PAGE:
One day, out of the blue, as the expression goes, I got an e-mail from a Leo Duval asking me if I would be interested in showing my work at his London gallery. Is this a scam, a hoax, spam? Red flags were up. Leo told me his gallery, Plateaux, was in association with Thomas Goode, which is located in Mayfair. I went through an extensive vetting process, but something wasn’t working for me. Thomas Goode has been in existence since 1827 selling the most exquisite heritage tableware imaginable. How does contemporary glass art fit with this!? I envisioned his gallery separated on another floor or sequestered in a back corner.
We exchanged e-mails for about six months and I learned that Leo initially saw my wood art at SOFA Chicago. While looking for glass artists that were providing work with a certain classical feel, he ran across my website and remembered the quality and care I incorporated into my designs and finishes. We ultimately entered into contract and I shipped three pieces to the gallery – Cascade, Midnight Moves and Shape Shifter. Having a presence in London really appealed to me, but I still had reservations about how the work would blend with Thomas Goode.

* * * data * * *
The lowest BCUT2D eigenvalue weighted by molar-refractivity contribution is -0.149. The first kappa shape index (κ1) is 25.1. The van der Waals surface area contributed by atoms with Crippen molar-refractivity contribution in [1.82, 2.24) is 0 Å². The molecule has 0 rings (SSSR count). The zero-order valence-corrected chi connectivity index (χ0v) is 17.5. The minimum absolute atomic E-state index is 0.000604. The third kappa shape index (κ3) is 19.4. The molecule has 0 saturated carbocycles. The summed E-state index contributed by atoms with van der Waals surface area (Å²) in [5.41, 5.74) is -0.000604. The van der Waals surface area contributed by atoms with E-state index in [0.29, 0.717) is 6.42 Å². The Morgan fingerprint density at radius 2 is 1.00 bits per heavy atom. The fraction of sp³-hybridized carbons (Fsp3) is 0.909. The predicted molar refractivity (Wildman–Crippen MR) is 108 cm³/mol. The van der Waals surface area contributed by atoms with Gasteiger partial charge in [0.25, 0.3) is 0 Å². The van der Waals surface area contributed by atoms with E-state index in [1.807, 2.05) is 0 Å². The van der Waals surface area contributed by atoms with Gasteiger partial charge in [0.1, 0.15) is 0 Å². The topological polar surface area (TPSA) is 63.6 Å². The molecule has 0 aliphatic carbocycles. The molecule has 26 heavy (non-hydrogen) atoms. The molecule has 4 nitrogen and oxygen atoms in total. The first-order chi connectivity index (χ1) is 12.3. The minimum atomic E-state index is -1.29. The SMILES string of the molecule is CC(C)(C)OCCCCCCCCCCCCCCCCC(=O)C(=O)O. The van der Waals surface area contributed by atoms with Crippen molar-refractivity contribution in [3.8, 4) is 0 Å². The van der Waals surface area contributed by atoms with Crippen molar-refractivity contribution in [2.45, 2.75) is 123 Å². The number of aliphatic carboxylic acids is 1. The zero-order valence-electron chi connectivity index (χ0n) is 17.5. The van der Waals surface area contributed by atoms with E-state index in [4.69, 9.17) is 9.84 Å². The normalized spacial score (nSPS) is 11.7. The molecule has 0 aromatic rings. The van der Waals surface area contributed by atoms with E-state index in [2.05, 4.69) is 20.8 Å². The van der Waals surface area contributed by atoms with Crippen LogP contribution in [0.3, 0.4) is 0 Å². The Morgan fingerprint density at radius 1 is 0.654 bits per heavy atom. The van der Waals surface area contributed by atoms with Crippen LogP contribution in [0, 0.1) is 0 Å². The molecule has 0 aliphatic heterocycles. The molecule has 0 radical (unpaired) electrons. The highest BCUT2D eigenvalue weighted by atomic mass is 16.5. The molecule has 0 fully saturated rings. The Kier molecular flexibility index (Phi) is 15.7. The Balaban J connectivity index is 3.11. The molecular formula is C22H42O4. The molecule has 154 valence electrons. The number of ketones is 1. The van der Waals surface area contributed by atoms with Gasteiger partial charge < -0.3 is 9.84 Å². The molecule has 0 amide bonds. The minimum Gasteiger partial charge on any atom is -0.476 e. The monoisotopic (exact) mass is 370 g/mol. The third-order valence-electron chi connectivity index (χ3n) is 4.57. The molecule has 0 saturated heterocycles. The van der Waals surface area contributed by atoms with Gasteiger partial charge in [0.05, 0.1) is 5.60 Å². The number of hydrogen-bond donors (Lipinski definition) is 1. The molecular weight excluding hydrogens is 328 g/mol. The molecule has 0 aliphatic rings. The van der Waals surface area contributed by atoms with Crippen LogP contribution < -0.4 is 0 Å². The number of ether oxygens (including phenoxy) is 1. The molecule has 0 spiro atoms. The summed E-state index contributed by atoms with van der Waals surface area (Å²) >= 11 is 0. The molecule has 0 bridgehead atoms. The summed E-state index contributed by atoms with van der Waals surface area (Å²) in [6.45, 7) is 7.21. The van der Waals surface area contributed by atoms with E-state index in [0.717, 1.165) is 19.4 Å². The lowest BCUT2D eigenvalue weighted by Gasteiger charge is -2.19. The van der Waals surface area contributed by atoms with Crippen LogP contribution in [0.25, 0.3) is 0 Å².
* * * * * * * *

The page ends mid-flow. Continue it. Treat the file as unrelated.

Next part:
Well, Gaye and I have just returned from a stop off in London on our way to Italy for our 2012 vacation. Blown away fairly well expresses my reaction. Thomas Goode is not a gallery or store, it is an old world grand salon and, instead of Plateaux being cloistered away, Leo had intermingled contemporary glass in the middle of heritage table settings and furnishings. And, by golly, it worked. No, it really works! Leo’s theory/philosophy is if you have a room or an entire house full of the same style or period, then everything melds and nothing stands out. But if you intersperse a few well selected, well-placed pieces that are different, then the viewer is forced to take in the entire scene. See each object on its own merit. The effect is wonderful.
I am more than pleased and honored to have my works included in such wonderful settings and experiment.